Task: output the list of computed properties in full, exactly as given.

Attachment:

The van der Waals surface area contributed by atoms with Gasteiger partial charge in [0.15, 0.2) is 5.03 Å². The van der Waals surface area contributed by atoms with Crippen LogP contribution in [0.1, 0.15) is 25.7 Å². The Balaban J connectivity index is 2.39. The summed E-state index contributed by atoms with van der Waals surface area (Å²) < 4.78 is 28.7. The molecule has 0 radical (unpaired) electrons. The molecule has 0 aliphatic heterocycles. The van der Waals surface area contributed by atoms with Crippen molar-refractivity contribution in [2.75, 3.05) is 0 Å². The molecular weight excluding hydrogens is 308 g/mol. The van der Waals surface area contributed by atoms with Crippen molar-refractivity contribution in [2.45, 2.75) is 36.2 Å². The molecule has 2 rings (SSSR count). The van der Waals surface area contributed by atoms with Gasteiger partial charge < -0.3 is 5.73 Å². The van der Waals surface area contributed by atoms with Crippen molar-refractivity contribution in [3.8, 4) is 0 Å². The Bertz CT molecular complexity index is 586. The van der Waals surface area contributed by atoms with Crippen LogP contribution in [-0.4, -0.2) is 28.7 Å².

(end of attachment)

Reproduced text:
The van der Waals surface area contributed by atoms with Gasteiger partial charge in [0.15, 0.2) is 5.03 Å². The van der Waals surface area contributed by atoms with Crippen LogP contribution in [0.1, 0.15) is 25.7 Å². The Balaban J connectivity index is 2.39. The summed E-state index contributed by atoms with van der Waals surface area (Å²) < 4.78 is 28.7. The molecule has 0 radical (unpaired) electrons. The molecule has 0 aliphatic heterocycles. The van der Waals surface area contributed by atoms with Crippen molar-refractivity contribution in [2.75, 3.05) is 0 Å². The molecular weight excluding hydrogens is 308 g/mol. The van der Waals surface area contributed by atoms with Crippen molar-refractivity contribution in [2.45, 2.75) is 36.2 Å². The molecule has 2 rings (SSSR count). The van der Waals surface area contributed by atoms with Gasteiger partial charge < -0.3 is 5.73 Å². The van der Waals surface area contributed by atoms with Crippen molar-refractivity contribution in [3.8, 4) is 0 Å². The Bertz CT molecular complexity index is 586. The van der Waals surface area contributed by atoms with Crippen LogP contribution in [-0.4, -0.2) is 28.7 Å².